Brain metastases were found to be fairly common in stage IV ROS1-positive cancers and in 47 percent of ROS1 patients, the brain was the first and only site of progression.

5h

 

Mapping the genetic controllers in heart disease

Researchers have developed a 3D map of the gene interactions that play a key role in cardiovascular disease, a study in eLife reports.

5h

 

The Boldest Bites | Shark Week's Most Intense Encounters

Sharks are inquisitive creatures and they bite to investigate things in the water. These Shark Week experts just happened to be in the wrong place at the wrong time! Shark Week 2018 starts Sunday July 22 9p! Stream Shark Week's Most Intense Encounters on Discovery GO: https://www.discovery.com/tv-shows/shark-weeks-most-intense-encounters/ Stream Classic Shark Week Episodes: https://www.discovery.

5h

 

Developmental screening and surveillance rates remain low, new study suggests

Only about one-third of young children in the US receive recommended screenings or surveillance designed to catch developmental delays.

5h

 

Study unveils components of successful key account management

Dynamic capabilities play a key role in successful key account management, according to a new study by researchers from the University of Eastern Finland, Cranfield University and the University of Portsmouth. The study found that in key account management, companies should invest in market sensing, opportunity creation, continuous improvement of processes and value propositions, as well as capabi

5h

 

Face value

Norah Dunbar's NSF-funded video game trains people to better discern truth from lies — and how to spot deceptive behavior.

5h

 

As brain extracts meaning from vision, study tracks progression of processing

Study finds that six brain regions shared more responsibility than thought for how the brain moves from raw perception to determining the categorical meaning of what's seen.

5h

 

Asian residents are exposed to 9 times more air pollution than Americans or Europeans

Asian car drivers are exposed to nine times more pollution than their European and American counterparts, a comprehensive study has found.

5h

 

Fishy chemicals in farmed salmon

The American Chemical Society journal Environmental Science & Technology featured research by Carla Ng, assistant professor of civil and environmental engineering at Pitt's Swanson School of Engineering, on the cover of its June 19 issue. Dr. Ng tracked the presence of a class of synthetic flame retardants called polybrominated diphenyl ethers (PBDEs), which were once a popular additive to increas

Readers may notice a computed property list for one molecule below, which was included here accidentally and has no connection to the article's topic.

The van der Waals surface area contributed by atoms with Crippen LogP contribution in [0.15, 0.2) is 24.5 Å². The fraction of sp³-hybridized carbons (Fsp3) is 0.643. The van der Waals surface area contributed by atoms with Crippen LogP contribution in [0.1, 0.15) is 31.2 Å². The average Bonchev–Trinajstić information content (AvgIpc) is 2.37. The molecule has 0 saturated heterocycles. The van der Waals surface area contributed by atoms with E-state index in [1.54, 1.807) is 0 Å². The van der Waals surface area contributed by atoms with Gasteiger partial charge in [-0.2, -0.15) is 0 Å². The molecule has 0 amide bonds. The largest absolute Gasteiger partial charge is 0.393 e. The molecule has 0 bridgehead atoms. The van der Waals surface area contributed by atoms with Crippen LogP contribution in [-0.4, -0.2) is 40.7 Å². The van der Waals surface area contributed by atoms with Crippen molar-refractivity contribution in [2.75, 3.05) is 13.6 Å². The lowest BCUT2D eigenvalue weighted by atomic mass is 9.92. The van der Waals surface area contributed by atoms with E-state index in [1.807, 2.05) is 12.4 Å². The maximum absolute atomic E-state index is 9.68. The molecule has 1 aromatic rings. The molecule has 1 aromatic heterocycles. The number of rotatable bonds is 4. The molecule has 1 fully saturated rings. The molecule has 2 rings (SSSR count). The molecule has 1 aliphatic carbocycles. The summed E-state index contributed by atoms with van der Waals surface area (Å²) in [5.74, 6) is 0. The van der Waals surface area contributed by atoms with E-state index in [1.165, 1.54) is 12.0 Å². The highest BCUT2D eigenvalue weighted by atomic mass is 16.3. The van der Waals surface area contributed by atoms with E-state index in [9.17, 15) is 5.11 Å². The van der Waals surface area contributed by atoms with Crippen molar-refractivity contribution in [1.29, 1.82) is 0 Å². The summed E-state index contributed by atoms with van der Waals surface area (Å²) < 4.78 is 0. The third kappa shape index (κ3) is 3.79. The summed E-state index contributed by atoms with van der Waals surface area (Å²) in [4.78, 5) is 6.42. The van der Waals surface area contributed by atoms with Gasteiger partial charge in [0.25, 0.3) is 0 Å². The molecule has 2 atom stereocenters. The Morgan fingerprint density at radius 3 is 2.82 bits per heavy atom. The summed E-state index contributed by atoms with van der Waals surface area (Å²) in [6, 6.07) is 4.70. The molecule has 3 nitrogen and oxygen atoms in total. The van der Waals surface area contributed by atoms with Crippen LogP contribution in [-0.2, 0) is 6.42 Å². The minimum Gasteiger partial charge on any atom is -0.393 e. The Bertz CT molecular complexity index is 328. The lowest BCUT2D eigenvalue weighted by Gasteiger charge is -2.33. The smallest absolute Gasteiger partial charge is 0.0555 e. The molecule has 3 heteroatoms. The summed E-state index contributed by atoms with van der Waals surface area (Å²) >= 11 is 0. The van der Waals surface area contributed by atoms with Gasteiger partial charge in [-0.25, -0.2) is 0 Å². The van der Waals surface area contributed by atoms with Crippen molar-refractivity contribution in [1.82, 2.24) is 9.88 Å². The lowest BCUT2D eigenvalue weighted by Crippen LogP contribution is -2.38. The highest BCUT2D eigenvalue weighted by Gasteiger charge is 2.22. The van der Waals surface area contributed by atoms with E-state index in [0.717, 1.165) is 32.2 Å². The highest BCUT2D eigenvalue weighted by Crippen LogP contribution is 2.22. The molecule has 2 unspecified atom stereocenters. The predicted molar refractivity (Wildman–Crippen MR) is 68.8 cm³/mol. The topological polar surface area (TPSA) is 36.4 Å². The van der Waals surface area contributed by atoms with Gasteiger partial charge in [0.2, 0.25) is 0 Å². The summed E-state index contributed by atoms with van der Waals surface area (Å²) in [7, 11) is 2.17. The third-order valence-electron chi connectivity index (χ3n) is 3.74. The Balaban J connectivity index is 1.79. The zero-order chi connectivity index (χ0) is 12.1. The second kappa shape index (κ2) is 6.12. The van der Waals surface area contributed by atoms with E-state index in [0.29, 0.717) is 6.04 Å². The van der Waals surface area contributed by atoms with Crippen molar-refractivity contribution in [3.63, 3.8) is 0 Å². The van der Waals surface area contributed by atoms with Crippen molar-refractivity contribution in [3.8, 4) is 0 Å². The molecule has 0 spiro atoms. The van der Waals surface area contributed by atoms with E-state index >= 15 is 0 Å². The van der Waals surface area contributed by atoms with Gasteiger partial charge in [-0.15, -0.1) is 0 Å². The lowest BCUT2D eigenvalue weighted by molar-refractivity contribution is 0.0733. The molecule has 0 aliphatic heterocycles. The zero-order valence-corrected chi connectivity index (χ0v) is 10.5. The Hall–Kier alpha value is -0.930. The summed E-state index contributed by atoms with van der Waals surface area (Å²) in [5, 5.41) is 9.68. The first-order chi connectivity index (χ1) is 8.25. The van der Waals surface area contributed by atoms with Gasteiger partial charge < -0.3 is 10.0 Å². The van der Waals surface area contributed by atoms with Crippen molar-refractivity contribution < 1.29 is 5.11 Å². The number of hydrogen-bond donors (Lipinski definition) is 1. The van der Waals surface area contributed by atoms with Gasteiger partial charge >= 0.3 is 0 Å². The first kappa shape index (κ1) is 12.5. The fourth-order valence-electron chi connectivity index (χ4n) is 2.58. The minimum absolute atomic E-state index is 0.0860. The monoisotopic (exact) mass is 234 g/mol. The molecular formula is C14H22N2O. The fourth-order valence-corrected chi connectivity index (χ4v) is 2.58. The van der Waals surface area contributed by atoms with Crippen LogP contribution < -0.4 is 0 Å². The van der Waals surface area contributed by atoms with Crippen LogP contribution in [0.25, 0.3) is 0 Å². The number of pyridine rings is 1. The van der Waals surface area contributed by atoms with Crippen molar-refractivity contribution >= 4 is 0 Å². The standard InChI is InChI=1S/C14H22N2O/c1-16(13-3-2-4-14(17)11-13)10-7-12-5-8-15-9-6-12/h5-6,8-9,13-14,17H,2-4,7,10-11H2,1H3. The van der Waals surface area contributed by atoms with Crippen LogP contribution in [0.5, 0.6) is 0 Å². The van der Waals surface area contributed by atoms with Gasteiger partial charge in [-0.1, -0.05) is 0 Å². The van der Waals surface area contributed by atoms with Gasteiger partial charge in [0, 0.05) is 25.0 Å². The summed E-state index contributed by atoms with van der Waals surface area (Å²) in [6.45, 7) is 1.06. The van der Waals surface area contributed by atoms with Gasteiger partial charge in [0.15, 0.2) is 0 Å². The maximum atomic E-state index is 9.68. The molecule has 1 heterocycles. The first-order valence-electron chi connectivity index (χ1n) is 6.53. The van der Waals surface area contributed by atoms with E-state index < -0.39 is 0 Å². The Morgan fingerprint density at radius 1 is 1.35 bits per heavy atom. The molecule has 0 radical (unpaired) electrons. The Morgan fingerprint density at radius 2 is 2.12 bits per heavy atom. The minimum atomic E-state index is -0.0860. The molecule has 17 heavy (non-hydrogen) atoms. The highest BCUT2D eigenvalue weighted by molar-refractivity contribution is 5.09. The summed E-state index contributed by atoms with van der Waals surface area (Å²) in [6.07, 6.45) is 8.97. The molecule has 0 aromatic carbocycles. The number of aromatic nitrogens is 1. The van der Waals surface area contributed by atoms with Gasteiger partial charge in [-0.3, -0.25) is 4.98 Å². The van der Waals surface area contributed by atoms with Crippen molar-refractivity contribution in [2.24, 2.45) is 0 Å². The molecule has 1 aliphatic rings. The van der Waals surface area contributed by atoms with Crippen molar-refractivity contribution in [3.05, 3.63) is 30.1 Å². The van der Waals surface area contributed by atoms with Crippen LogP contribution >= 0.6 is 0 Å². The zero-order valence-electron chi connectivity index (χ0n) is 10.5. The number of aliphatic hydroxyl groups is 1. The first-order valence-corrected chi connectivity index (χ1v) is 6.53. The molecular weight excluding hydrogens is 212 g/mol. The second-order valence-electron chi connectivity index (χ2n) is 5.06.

5h

 

What is the role of the physician when a patient discloses intimate partner violence perpetration?

Intimate partner violence (IPV) is prevalent and has lasting impacts on the health and well-being of the entire family involved. Unfortunately, very little research and guidance about how to address perpetration of IPV in the health care setting, especially among primary care physicians who are in a role to potentially intervene has been available until now.

5h

 

Rocky planet neighbor looks familiar, but is not Earth's twin

Last autumn, the world was excited by the discovery of an exoplanet called Ross 128 b, which is just 11 light years away from Earth. New work from a team led by Diogo Souto of Brazil's Observatório Nacional and including Carnegie's Johanna Teske has for the first time determined detailed chemical abundances of the planet's host star, Ross 128.

5h

 

Alternative splicing is crucial to muscle mass maintenance

Alternative splicing plays a crucial role in maintaining adult muscle mass, which has implications in aging and chronic disease.

5h

 

Unique brain 'fingerprint' can predict drug effectiveness

Personalized medicine — delivering therapies specially tailored to a patient's unique physiology — has been a goal of researchers and doctors for a long time. New research provides a way of delivering personalized treatments to patients with neurological disease.

5h

 

Long-necked dinosaurs grew to be giants in more ways than one

Some early relatives of giant, long-necked sauropods may have used a different strategy to grow to colossal sizes than previously thought.

5h

 

Revealing the mechanism behind animals' sixth sense

A research team in DGIST discovered genes that detect and control movement and identified the motor mechanism of proprioception sense receptors. The finding provides clues to the cause of walking disorders caused by cerebellum damage and degenerative brain diseases.

5h

 

Want to be an elite weightlifter? It takes a strong pair of knees

Researchers from China's Ningbo University have discovered what makes the critical difference between an elite snatch style weightlifter and a sub-elite one, according to a new study published in the journal Heliyon. In the Olympic sport of snatch style weightlifting, athletes squat, take hold of a barbell on the ground, and then lift it with outstretched arms overhead, using one continuous motion

5h

 

Bypass maneuver

It is possible to enroll at a Russian university without sitting the Unified State Exam (USE) via a 'hybrid' vocational track originally created to encourage upward mobility of disadvantaged social groups. According to the authors of 'Slipping Past the Test: Heterogeneous Effects of Social Education in the Context of Inconsistent Selection Mechanisms in Higher Education,' this pathway to universit

5h

 

Towards winning the war on feral wild rabbits